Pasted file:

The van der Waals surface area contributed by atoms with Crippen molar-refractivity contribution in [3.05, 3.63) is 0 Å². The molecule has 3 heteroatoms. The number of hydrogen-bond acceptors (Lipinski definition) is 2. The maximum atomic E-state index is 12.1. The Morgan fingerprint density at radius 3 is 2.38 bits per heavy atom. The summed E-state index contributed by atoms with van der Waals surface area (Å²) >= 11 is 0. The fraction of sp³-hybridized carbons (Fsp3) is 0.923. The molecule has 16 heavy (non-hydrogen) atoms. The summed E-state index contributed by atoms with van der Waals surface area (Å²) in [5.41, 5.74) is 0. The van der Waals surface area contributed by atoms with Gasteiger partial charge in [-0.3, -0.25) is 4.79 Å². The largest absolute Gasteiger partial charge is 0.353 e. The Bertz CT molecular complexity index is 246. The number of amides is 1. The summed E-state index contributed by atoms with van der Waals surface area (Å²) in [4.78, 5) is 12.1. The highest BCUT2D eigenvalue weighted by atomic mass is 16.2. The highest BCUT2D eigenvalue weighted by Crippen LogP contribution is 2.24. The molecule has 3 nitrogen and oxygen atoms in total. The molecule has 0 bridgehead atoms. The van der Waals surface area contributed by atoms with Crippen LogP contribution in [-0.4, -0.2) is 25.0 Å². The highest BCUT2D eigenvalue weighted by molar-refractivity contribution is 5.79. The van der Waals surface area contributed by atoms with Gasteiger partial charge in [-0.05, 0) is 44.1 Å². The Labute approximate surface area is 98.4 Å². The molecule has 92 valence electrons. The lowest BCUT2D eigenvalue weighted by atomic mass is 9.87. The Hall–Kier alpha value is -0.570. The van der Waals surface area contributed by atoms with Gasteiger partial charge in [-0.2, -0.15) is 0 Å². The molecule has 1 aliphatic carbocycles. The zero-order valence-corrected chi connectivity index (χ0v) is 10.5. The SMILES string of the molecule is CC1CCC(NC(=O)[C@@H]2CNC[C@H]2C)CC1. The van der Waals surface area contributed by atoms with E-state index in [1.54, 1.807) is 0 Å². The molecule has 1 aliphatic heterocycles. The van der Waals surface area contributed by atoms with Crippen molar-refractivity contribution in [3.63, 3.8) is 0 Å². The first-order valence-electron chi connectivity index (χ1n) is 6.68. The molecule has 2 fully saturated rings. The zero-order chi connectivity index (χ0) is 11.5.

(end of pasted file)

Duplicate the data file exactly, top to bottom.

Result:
The van der Waals surface area contributed by atoms with Crippen molar-refractivity contribution in [3.05, 3.63) is 0 Å². The molecule has 3 heteroatoms. The number of hydrogen-bond acceptors (Lipinski definition) is 2. The maximum atomic E-state index is 12.1. The Morgan fingerprint density at radius 3 is 2.38 bits per heavy atom. The summed E-state index contributed by atoms with van der Waals surface area (Å²) >= 11 is 0. The fraction of sp³-hybridized carbons (Fsp3) is 0.923. The molecule has 16 heavy (non-hydrogen) atoms. The summed E-state index contributed by atoms with van der Waals surface area (Å²) in [5.41, 5.74) is 0. The van der Waals surface area contributed by atoms with Gasteiger partial charge in [-0.3, -0.25) is 4.79 Å². The largest absolute Gasteiger partial charge is 0.353 e. The Bertz CT molecular complexity index is 246. The number of amides is 1. The summed E-state index contributed by atoms with van der Waals surface area (Å²) in [4.78, 5) is 12.1. The highest BCUT2D eigenvalue weighted by atomic mass is 16.2. The highest BCUT2D eigenvalue weighted by Crippen LogP contribution is 2.24. The molecule has 3 nitrogen and oxygen atoms in total. The molecule has 0 bridgehead atoms. The van der Waals surface area contributed by atoms with Crippen LogP contribution in [-0.4, -0.2) is 25.0 Å². The highest BCUT2D eigenvalue weighted by molar-refractivity contribution is 5.79. The van der Waals surface area contributed by atoms with Gasteiger partial charge in [-0.05, 0) is 44.1 Å². The Labute approximate surface area is 98.4 Å². The molecule has 92 valence electrons. The lowest BCUT2D eigenvalue weighted by atomic mass is 9.87. The Hall–Kier alpha value is -0.570. The van der Waals surface area contributed by atoms with Gasteiger partial charge in [-0.2, -0.15) is 0 Å². The molecule has 1 aliphatic carbocycles. The zero-order valence-corrected chi connectivity index (χ0v) is 10.5. The SMILES string of the molecule is CC1CCC(NC(=O)[C@@H]2CNC[C@H]2C)CC1. The van der Waals surface area contributed by atoms with E-state index in [1.54, 1.807) is 0 Å². The molecule has 1 aliphatic heterocycles. The van der Waals surface area contributed by atoms with Crippen molar-refractivity contribution in [3.63, 3.8) is 0 Å². The first-order valence-electron chi connectivity index (χ1n) is 6.68. The molecule has 2 fully saturated rings. The zero-order chi connectivity index (χ0) is 11.5.